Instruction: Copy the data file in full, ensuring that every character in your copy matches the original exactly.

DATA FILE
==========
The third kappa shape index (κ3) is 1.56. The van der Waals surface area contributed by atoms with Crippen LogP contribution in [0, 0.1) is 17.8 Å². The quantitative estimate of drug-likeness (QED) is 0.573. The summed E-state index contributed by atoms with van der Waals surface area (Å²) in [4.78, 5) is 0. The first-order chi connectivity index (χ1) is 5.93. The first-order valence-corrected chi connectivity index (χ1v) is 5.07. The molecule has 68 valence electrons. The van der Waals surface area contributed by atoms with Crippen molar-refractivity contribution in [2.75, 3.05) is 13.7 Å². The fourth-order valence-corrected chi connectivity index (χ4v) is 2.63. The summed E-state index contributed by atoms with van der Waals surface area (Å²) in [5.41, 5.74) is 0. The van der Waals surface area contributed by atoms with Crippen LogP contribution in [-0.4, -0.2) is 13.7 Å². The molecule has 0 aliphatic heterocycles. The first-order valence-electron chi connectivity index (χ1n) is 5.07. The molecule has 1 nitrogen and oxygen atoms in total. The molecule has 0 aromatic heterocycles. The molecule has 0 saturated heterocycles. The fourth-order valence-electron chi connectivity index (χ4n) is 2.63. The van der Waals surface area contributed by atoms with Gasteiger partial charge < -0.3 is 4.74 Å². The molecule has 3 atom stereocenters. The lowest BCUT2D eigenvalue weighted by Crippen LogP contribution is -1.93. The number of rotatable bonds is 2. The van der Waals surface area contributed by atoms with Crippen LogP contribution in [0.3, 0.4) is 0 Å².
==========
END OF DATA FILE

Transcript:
The third kappa shape index (κ3) is 1.56. The van der Waals surface area contributed by atoms with Crippen LogP contribution in [0, 0.1) is 17.8 Å². The quantitative estimate of drug-likeness (QED) is 0.573. The summed E-state index contributed by atoms with van der Waals surface area (Å²) in [4.78, 5) is 0. The first-order chi connectivity index (χ1) is 5.93. The first-order valence-corrected chi connectivity index (χ1v) is 5.07. The molecule has 68 valence electrons. The van der Waals surface area contributed by atoms with Crippen molar-refractivity contribution in [2.75, 3.05) is 13.7 Å². The fourth-order valence-corrected chi connectivity index (χ4v) is 2.63. The summed E-state index contributed by atoms with van der Waals surface area (Å²) in [5.41, 5.74) is 0. The van der Waals surface area contributed by atoms with Crippen LogP contribution in [-0.4, -0.2) is 13.7 Å². The molecule has 0 aliphatic heterocycles. The first-order valence-electron chi connectivity index (χ1n) is 5.07. The molecule has 1 nitrogen and oxygen atoms in total. The molecule has 0 aromatic heterocycles. The molecule has 0 saturated heterocycles. The fourth-order valence-electron chi connectivity index (χ4n) is 2.63. The van der Waals surface area contributed by atoms with Gasteiger partial charge < -0.3 is 4.74 Å². The molecule has 3 atom stereocenters. The lowest BCUT2D eigenvalue weighted by Crippen LogP contribution is -1.93. The number of rotatable bonds is 2. The van der Waals surface area contributed by atoms with Crippen LogP contribution in [0.3, 0.4) is 0 Å².